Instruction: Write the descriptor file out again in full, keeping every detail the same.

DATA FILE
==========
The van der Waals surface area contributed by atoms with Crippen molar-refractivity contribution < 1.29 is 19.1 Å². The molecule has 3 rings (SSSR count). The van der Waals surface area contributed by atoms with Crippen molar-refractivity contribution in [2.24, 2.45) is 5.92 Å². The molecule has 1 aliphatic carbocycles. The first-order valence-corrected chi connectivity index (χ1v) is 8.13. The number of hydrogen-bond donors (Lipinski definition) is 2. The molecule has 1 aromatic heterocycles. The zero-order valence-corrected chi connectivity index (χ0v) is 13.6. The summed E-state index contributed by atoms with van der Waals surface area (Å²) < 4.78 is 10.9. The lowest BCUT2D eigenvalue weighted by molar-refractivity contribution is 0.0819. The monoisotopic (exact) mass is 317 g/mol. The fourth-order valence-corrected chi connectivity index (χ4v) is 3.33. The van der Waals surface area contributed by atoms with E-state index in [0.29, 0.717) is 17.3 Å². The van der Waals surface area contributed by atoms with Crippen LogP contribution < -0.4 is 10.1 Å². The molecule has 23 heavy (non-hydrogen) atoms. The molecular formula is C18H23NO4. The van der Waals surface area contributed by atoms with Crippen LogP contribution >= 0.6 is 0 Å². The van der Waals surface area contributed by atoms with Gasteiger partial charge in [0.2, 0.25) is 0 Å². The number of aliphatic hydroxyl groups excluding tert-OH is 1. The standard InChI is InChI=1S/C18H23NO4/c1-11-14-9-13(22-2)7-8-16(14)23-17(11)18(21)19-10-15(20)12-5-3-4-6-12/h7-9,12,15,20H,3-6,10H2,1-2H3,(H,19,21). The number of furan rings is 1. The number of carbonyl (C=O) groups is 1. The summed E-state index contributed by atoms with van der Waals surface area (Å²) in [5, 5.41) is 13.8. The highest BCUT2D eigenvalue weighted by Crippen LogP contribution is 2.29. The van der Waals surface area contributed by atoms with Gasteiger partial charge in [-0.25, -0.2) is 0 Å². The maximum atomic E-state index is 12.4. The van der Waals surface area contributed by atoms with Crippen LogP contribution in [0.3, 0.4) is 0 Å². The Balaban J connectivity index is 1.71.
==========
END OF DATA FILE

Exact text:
The van der Waals surface area contributed by atoms with Crippen molar-refractivity contribution < 1.29 is 19.1 Å². The molecule has 3 rings (SSSR count). The van der Waals surface area contributed by atoms with Crippen molar-refractivity contribution in [2.24, 2.45) is 5.92 Å². The molecule has 1 aliphatic carbocycles. The first-order valence-corrected chi connectivity index (χ1v) is 8.13. The number of hydrogen-bond donors (Lipinski definition) is 2. The molecule has 1 aromatic heterocycles. The zero-order valence-corrected chi connectivity index (χ0v) is 13.6. The summed E-state index contributed by atoms with van der Waals surface area (Å²) < 4.78 is 10.9. The lowest BCUT2D eigenvalue weighted by molar-refractivity contribution is 0.0819. The monoisotopic (exact) mass is 317 g/mol. The fourth-order valence-corrected chi connectivity index (χ4v) is 3.33. The van der Waals surface area contributed by atoms with E-state index in [0.29, 0.717) is 17.3 Å². The van der Waals surface area contributed by atoms with Crippen LogP contribution < -0.4 is 10.1 Å². The molecule has 23 heavy (non-hydrogen) atoms. The molecular formula is C18H23NO4. The van der Waals surface area contributed by atoms with Crippen LogP contribution >= 0.6 is 0 Å². The van der Waals surface area contributed by atoms with Gasteiger partial charge in [0.2, 0.25) is 0 Å². The number of aliphatic hydroxyl groups excluding tert-OH is 1. The standard InChI is InChI=1S/C18H23NO4/c1-11-14-9-13(22-2)7-8-16(14)23-17(11)18(21)19-10-15(20)12-5-3-4-6-12/h7-9,12,15,20H,3-6,10H2,1-2H3,(H,19,21). The number of furan rings is 1. The number of carbonyl (C=O) groups is 1. The summed E-state index contributed by atoms with van der Waals surface area (Å²) in [5, 5.41) is 13.8. The highest BCUT2D eigenvalue weighted by Crippen LogP contribution is 2.29. The van der Waals surface area contributed by atoms with Gasteiger partial charge in [-0.25, -0.2) is 0 Å². The maximum atomic E-state index is 12.4. The van der Waals surface area contributed by atoms with Crippen LogP contribution in [0.3, 0.4) is 0 Å². The Balaban J connectivity index is 1.71.